So Australia finds itself on the wrong side of the proverbial line of ethics. Australian batsman Cameron Bancroft, playing just his 7th test, was seen tampering with the ball in the ongoing Test with South Africa in Cape Town. The matter came to light when on-field cameras caught Bancroft rubbing the rough side of the ball with what appears to be a sandpaper/adhesive tape. The incident was shown on the big screen in the stadium.
Soon after the on-field umpires had a chat with him but surprisingly chose neither to change the cricket ball nor penalize Australia for the attempt (a penalty of 5 runs for changing the condition of the ball).
Cameron Bancroft and his skipper Steven Smith admitted to having knowledge of the tampering. He addressed the media admitting that in fact, this was a well-thought-out plan to gain undue advantage in the game. The team’s leadership knew about it and had actually spoken about it during lunch.
Following the incident, Australian Sports Commission (ASC) called for Steven Smith’s head. Today, Steven Smith stepped down from his role as the skipper after vehemently denying to step down. David Warner also stepped down as the vice-captain. As a result, the Australian wicketkeeper, Tim Paine will lead the Australian side for the remainder of the Cape Town test.
Things don’t look too good for Smith’s IPL stint as well as Rajasthan Royals have also decided to remove Smith from captaincy in the IPL slated to begin next month.
ICC, in their media release on the issue, handed Smith a one match suspension and fined 100% of his match fee. ICC dealt severely with Cameron Bancroft as well. Bancroft was fined 75% of his match fees and handed 3 demerit points for breaching Level 2 of the ICC Code of Conduct (demerit points will stay on Bancroft’s record for 2 years).
What is ball-tampering?
Ball tampering refers to the act of altering the conditions of the cricket ball to change the condition of the ball. This is mainly targeted at changing the aerodynamics of the ball. This eventually helps the bowling side to swing the ball.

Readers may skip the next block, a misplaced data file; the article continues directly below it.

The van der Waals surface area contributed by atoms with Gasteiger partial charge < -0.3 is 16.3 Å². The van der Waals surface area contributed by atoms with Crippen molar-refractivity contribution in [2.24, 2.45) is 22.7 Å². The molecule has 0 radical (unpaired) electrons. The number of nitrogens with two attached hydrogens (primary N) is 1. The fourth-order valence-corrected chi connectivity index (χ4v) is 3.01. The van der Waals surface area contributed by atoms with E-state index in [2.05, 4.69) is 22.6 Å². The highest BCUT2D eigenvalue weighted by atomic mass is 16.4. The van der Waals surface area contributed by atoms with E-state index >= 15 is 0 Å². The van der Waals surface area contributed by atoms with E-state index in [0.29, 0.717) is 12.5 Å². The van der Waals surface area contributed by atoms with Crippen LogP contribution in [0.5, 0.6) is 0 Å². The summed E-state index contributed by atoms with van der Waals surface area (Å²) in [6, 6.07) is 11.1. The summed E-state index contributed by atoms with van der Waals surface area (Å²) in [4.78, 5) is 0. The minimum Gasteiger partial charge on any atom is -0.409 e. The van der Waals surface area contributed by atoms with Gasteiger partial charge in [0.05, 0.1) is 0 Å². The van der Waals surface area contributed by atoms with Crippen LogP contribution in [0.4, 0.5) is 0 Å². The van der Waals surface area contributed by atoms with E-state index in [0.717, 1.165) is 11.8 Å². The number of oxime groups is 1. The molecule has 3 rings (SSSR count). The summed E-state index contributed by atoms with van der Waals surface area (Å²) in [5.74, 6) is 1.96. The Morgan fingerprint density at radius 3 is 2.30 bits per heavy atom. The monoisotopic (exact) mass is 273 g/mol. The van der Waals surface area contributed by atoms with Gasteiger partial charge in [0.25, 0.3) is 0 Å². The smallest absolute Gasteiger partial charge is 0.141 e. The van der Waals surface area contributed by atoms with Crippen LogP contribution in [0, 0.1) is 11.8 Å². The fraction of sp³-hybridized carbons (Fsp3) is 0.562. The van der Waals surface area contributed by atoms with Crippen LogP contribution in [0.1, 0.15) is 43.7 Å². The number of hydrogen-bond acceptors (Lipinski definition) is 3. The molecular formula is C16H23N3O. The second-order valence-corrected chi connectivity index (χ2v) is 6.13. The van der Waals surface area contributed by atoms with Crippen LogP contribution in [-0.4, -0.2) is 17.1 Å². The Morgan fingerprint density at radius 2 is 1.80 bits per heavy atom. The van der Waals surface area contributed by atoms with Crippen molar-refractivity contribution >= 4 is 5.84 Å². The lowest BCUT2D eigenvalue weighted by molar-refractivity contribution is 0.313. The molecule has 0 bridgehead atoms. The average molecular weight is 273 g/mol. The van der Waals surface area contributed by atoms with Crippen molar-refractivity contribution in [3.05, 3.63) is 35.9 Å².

Using spit, sweat and polishing the ball falls under the broad definition of ‘altering the condition of the ball’. However, they are well within the confines of the ICC code of conduct. Any other form is illegal according to Law 41, subsection 3 of MCC’s Laws of Cricket.
Law 41 deals with Unfair Play. You can read about them here.
Illegal methods of ball tampering include using the boot spikes, picking the seam of the ball or as demonstrated in the Bancroft-Smith Sandpaper Scandal, using a foreign object to roughen/polish the ball.
Some Instances Where the Spirit of the Game has been Tainted
The cricket ball is one of the most significant elements of the game. It holds utmost power and respect and is protected with ferocity by the on-field umpires, who keep checking the ball to make sure its sanctity is intact. One of the most straightforward approaches to gain an advantage, it seems, would be to attack the ball in some way or the other.
Players like Sehwag have been known to whack the ball out of the park if it starts swinging too much. Others employ illegal methods to tamper with the ball.
Teams have been known to apply varying tactics to gain the upper hand on the field. Aggression, a potent weapon is used to dismantle the concentration of the batsmen in the form of sledging. The Aussies are notorious in this aspect of the game. Others try to influence the decision of the umpires. Example, showing the bat in the event of a dubious bat-pad LBW scenario.
Instances of match-fixing (or spot-fixing), the lowest form of treachery in the game, have also been known to occur.